Skip to main content

View Diary: What's new in BBC report on Nixon's treason on Vietnam? Not much (120 comments)

Comment Preferences

    •  That quote refers to the principle of (3+ / 0-)
      Recommended by:
      semiot, leeleedee, Egalitare

      "sovereign immunity," which was in effect until 1947, after Nixon had entered public life. The Federal Tort Claims Act was motivated by fraud and extortion during the War and made individuals personally liable for their official acts if they proved injurious or negligent. They can even be held to account for arbitrary and capricious decisions. "Sovereign Imumunity" was a hold-over from the British legal system which sort of got overlooked. The Alien Tort Claims Act of 1789 repealed the principle on behalf of foreigners who had a beef with U.S. public officials.
      Immunity is tenacious. The law enforcement community is holding on for dear life the "qualified immunity" and prosecutors continue to enjoy "absolute immunity" in their decisions to prosecute a crime or not. Immunity is the key to official power. Without it, public officials have to respond to claims that their behavior is unjust.
      Perhaps the obvious injustice of our rule of law can be traced to the absolute powers of prosecutors. Judges', their nominal superiors, decisions can be appealed and judges can be removed for malfeasance. Not only is there no appeal from a prosecutor's ruling, most damage to equity arises from their not doing what should be done. How does one challenge what hasn't been done?
      How could Nixon be challenged for not making peace?

      Not doing is the hallmark of the Party of No.

      Not doing is not a crime, unless one considers that an oath to perform the duties and obligations of an office sets up a charge of dereliction of duty when the duties are not carried out.

      We organize governments to deliver services and prevent abuse.

      by hannah on Mon Mar 18, 2013 at 12:01:04 AM PDT

      [ Parent ]

      •  Sovereign immunity still exists in the US (0+ / 0-)

        It was waived somewhat by the FTCA, and the Tucker Act, but the basic principle that the federal government can be sued only when it says it can be is still very much in force in the U.S.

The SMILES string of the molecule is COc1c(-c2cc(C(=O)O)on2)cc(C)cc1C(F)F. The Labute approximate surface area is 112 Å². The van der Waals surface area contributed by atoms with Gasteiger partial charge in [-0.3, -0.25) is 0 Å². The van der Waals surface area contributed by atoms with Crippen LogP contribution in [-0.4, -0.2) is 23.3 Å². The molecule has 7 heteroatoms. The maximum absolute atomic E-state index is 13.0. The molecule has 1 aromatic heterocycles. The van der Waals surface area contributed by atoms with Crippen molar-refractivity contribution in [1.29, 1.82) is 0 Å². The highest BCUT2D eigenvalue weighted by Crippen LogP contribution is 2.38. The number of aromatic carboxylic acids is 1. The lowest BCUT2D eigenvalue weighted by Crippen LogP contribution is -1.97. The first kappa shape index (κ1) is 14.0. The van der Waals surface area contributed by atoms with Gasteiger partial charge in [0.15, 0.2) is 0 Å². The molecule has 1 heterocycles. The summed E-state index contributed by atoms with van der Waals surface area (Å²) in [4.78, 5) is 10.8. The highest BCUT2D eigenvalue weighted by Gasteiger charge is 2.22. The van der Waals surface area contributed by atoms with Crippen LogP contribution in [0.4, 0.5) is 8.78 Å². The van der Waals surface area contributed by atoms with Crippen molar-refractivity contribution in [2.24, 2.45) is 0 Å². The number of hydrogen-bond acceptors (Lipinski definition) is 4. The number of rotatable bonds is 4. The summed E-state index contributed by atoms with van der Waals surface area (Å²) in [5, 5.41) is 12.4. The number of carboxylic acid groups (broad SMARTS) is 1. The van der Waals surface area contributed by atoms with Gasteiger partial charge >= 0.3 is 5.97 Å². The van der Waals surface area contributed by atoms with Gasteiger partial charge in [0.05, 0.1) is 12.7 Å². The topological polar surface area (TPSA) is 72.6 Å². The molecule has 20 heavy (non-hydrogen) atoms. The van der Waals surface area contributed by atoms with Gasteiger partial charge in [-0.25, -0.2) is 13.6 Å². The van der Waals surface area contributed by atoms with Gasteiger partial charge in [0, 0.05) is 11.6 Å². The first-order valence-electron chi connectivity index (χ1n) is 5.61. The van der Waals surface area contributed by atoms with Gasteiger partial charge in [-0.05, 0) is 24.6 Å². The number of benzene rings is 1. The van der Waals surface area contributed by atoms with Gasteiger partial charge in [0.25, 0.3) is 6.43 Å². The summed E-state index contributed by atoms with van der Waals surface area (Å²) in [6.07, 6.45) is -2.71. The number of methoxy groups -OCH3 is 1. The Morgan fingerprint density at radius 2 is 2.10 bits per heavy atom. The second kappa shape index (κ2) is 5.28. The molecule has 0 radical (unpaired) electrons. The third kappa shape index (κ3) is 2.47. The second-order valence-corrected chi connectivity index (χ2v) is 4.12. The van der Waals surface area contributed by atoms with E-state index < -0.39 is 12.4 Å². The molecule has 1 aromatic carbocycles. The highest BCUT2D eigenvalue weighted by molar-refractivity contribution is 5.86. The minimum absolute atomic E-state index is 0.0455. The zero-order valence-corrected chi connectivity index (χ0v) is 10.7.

In the United States, the federal government has sovereign immunity and may not be sued unless it has waived its immunity or consented to suit. See Gray v. Bell, 712 F.2d 490, 507 (D.C. Cir. 1983). The United States has waived sovereign immunity to a limited extent, mainly through the Federal Tort Claims Act, which waives the immunity if a tortious act of a federal employee causes damage, and the Tucker Act, which waives the immunity over claims arising out of contracts to which the federal government is a party. The Federal Tort Claims Act and the Tucker Act are not as broad waivers of sovereign immunity as they might appear, as there are a number of statutory exceptions and judicially fashioned limiting doctrines applicable to both. Title 28 U.S.C. § 1331 confers federal question jurisdiction on district courts, but this statute has been held not to be a blanket waiver of sovereign immunity on the part of the federal government.

        Congress has also waived sovereign immunity for patent infringement claims under 28 USC § 1498(a), but that statute balances this waiver with provisions that limit the remedies available to the patent holder. The government may not be enjoined from infringing a patent, and persons performing work for the government are immune both from liability and from injunction. Any recourse must be had only against the government in the United States Court of Federal Claims. In Advanced Software Design v. Federal Reserve Bank of St. Louis, the Federal Circuit expanded the interpretation of this protection to extend to private companies doing work not as contractors, but in which the government participates even indirectly.

Subscribe or Donate to support Daily Kos.

  • Recommended (153)
  • Community (68)
  • Elections (34)
  • Media (33)
  • Trans-Pacific Partnership (31)
  • Law (30)
  • Environment (30)
  • Civil Rights (29)
  • Culture (29)
  • 2016 (29)
  • Science (25)
  • Barack Obama (25)
  • Hillary Clinton (24)
  • Labor (23)
  • Republicans (23)
  • Climate Change (23)
  • Economy (21)
  • Josh Duggar (19)
  • Marriage Equality (19)
  • Jeb Bush (18)
  • Click here for the mobile view of the site